Next day, Paul was working in the pilot house pulling wires and accidentally pulled a wire across the bow thruster joystick and got the bow thruster all revved up. It went on for a couple of minutes before I realized that perhaps it wasn’t supposed to be on. (I thought he was testing something. He wasn’t.)

About 5 minutes later, he yells, “Can you smell smoke?” Yes I could. Oh shit!!!! Waking nightmare. And it wasn’t coming from where we had assumed, i.e. aft. It was coming from forward. There were clouds of smoke; no smoke without fire, right? F..K F..K F..K!

Turns out that there was, but no longer, a plastic hose resting on the motor housing for the bow thruster and said housing gets very very hot when the bow thruster is in use; hot enough to melt plastic hosing. Fortunately, this time there was smoke without fire. The boat just smelled of burned plastic but that I can live with. We went and got a few more smoke alarms too.

unnamed-2I have been to CrossFit Jensen Beach twice for a fix and both times it was shoulder work. Fried!!!! It was fun really.

And finally, it always seems to come down to the heads/toilets – the most used and least maintained piece of vital equipment on a boat. One of the toilets got blocked twice this week so Paul gave me the glorious task of investigating the problem (I was happy to do this). I did my job diligently and came to the conclusion that the blockage was at a two-way valve which was superfluous to requirements anyway but still part of the system. So we decided to take out that plumbing system plus the, I think, original system which had been left in when the ‘new’ system had been installed and replace it all with one hose to the tank. Simple right? Haha. No. It never is. Paul ended up having a shitty shower as he removed the existing hose from the holding tank. And little bits of calcified shit broke away as we removed the rest of the hosing in the system.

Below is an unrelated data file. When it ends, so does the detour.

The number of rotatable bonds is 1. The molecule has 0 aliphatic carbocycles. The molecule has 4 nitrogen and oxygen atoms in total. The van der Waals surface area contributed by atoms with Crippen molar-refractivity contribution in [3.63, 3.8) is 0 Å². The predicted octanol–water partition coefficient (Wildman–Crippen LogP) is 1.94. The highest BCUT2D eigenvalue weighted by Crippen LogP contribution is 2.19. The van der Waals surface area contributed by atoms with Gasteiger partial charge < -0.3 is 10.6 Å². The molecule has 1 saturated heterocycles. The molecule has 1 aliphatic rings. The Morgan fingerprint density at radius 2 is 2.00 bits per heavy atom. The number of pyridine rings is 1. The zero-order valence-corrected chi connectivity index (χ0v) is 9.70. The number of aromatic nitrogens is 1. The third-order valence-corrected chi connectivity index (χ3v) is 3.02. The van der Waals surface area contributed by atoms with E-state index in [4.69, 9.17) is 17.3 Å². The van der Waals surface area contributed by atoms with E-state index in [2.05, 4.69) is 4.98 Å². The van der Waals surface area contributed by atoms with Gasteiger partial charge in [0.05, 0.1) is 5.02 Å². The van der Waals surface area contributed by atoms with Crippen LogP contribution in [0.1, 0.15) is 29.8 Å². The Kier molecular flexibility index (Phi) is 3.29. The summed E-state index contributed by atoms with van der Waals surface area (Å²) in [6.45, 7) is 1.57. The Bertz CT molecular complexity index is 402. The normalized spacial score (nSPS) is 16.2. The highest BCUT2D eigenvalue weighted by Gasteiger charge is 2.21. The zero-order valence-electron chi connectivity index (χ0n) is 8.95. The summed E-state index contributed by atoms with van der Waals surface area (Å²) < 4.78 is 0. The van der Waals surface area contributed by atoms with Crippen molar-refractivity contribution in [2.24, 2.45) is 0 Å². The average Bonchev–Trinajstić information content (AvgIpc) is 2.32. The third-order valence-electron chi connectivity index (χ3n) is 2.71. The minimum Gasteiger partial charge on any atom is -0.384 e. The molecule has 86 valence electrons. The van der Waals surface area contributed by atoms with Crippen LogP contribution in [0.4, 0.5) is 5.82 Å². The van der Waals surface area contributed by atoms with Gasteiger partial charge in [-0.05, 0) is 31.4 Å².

unnamed-6We knew when we bought the boat that the seacock in this particularly bit of plumbing was seized but with a little bit of gentle persuasion, Paul managed to get it to close. Good. Removed all the hoses and installed the new one. Just as we were tightening up the last few jubilee clips, Paul noticed a slight trickle of water coming into the boat from the shut-off seacock. As we watched it, the trickle increased to a steady stream and then a pulsing stream as the boat rocked up and down on the small waves that work their way into the marina. Oh good. Now what? The boat is going to sink? Somewhere on the boat there is a bag of wooden plugs just for this purpose – to shove into leaking seacocks but it is the bag that is always pushed around until you don’t know where it is. The plug that was next to the seacock was way too big. Eventually found it and banged in the correct sized plug. No leak. Phew. Crises over, until the next one.

Final final thought: have you ever noticed that the dogs always seem to be right where you need to be?  Love my dogs.

Thanks for reading. Safe boating with dogs.

Joanna